Students at the University of Nevada, Reno, College of Agriculture, Biotechnology and Natural Resources (CABNR) are trying to save their college and degree programs after passage of the budget bill at last month’s special legislative session. The new budget calls for a 6.9 percent reduction in Nevada higher education funds, leaving universities like UNR with tough decisions to make. Trimming upwards of $11 million dollars from their spending, university officials are planning to dissolve CABNR and other programs.
Students have organized opposition rallies, mass e-mailings to UNR president Milton Glick, and created a Facebook page in an effort to convince Glick and the Board of Regents to reconsider the shutdown.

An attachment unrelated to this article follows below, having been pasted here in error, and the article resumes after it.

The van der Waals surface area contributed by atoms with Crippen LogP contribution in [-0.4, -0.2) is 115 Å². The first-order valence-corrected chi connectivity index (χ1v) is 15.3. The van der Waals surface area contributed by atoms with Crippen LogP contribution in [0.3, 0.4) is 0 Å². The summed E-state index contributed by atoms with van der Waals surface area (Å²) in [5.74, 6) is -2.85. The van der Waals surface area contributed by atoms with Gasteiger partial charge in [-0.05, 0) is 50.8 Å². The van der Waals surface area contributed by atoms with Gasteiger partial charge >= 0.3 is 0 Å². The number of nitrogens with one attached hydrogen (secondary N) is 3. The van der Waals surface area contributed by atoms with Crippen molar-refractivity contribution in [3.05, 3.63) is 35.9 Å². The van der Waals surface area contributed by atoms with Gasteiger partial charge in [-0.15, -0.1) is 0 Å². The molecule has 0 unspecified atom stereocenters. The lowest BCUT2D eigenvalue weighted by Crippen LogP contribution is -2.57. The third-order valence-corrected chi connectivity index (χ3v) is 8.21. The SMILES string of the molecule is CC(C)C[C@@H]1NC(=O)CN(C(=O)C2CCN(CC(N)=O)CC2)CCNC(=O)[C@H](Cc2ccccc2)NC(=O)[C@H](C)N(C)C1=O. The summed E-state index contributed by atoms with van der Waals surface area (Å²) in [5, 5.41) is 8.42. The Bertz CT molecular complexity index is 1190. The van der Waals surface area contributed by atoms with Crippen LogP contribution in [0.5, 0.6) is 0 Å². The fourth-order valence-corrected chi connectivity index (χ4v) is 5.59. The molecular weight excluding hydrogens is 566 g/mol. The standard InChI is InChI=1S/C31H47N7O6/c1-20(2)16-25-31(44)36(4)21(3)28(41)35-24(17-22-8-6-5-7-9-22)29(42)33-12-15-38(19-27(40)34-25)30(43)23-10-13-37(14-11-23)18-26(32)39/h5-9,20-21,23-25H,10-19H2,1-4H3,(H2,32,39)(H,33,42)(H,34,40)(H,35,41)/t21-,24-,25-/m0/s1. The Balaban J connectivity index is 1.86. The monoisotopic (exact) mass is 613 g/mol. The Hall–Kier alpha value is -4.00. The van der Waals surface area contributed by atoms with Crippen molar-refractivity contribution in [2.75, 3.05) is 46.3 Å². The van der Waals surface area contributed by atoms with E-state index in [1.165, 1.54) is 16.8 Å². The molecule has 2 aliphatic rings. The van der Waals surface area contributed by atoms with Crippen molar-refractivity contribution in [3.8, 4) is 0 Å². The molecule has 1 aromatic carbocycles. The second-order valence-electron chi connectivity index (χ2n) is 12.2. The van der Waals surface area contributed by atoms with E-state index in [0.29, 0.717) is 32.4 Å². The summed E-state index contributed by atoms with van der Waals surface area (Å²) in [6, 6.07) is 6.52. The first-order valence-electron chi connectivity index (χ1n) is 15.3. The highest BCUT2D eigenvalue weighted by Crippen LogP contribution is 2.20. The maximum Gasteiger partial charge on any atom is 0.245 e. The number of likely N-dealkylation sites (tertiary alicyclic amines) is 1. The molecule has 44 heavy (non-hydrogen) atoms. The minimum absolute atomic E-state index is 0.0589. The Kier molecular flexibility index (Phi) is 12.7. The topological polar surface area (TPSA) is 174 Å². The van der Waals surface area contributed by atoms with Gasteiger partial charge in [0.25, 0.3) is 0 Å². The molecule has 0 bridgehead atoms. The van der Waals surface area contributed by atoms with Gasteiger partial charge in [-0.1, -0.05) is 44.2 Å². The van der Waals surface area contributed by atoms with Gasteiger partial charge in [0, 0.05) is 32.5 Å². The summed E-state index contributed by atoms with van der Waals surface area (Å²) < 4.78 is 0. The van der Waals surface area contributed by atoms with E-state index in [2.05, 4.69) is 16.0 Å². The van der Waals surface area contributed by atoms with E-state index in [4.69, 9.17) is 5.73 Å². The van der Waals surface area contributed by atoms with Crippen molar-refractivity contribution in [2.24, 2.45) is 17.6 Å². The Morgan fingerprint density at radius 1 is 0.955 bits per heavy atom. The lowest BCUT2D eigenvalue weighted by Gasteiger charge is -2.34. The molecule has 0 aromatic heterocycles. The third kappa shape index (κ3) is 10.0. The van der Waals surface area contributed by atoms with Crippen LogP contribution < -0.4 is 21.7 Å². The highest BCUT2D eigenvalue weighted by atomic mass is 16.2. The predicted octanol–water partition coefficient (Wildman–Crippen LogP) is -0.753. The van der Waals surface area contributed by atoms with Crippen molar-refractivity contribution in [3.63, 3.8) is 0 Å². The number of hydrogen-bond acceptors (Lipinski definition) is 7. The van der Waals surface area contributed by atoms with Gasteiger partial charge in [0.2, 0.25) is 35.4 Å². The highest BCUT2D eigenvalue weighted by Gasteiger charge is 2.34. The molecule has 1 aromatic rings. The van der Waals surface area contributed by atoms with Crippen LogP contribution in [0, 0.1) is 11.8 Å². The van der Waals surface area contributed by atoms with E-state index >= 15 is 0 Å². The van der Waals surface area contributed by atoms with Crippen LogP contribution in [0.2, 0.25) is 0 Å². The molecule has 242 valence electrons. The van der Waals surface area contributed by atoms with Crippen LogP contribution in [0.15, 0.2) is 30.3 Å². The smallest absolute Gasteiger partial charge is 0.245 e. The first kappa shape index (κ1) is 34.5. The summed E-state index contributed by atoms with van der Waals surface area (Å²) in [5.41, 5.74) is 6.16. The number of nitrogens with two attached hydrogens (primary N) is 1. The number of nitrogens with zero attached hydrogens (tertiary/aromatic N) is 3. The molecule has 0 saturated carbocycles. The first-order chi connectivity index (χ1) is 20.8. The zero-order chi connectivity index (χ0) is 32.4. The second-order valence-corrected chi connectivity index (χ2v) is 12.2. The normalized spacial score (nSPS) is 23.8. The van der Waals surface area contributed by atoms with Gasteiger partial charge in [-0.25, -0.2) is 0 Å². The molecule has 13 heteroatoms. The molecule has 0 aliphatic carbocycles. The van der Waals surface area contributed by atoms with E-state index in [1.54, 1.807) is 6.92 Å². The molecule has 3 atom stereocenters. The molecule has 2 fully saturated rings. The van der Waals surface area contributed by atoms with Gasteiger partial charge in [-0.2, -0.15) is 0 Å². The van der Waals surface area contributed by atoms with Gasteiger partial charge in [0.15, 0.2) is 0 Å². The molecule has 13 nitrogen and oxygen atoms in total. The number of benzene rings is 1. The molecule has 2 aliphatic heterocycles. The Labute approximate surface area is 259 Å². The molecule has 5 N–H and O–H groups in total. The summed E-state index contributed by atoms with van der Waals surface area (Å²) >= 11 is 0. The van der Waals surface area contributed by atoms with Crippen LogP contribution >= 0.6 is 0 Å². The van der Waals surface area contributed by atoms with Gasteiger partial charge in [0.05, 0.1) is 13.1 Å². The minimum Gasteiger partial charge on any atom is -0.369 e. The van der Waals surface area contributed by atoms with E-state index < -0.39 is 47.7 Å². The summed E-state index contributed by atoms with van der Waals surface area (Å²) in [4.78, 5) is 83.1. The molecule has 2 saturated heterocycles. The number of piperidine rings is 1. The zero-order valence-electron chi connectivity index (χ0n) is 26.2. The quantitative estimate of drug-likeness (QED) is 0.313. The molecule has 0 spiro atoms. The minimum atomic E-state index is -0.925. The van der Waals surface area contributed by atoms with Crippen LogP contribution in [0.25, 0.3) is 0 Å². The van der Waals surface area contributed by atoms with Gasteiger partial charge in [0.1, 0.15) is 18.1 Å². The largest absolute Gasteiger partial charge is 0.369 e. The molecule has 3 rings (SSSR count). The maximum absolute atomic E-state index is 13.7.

Students are arguing that the reason for the selection of CABNR for elimination—that it represents a low number of graduating students—makes little sense. Other colleges such as the Reynolds School of Journalism graduate fewer students than the Ag College, but are not at risk of being phased out. Others say that because UNR was founded as a land-grant college in 1874, its original purpose was to encourage the development of agriculture and engineering.
Its supporters say that even if the college is graduating fewer students than some of the others on campus, it consistently graduates students who are among the university’s top 10.
Students support alternate proposals being offered by the college, including making university-wide “horizontal cuts” (cuts from every college’s departments) instead of “vertical cuts” (eliminating whole programs). The cumulative rebuttal must be submitted for review by the end of March.
Even for graduating seniors like Alex Dussaq, who is pursuing a dual-degree in Applied Mathematics and Biochemistry at the Ag College, the closure is troubling. “In theory it shouldn’t affect me directly, but there’s a risk that my degree from a weakened or non-existent college will be slightly less valid,” says Alex.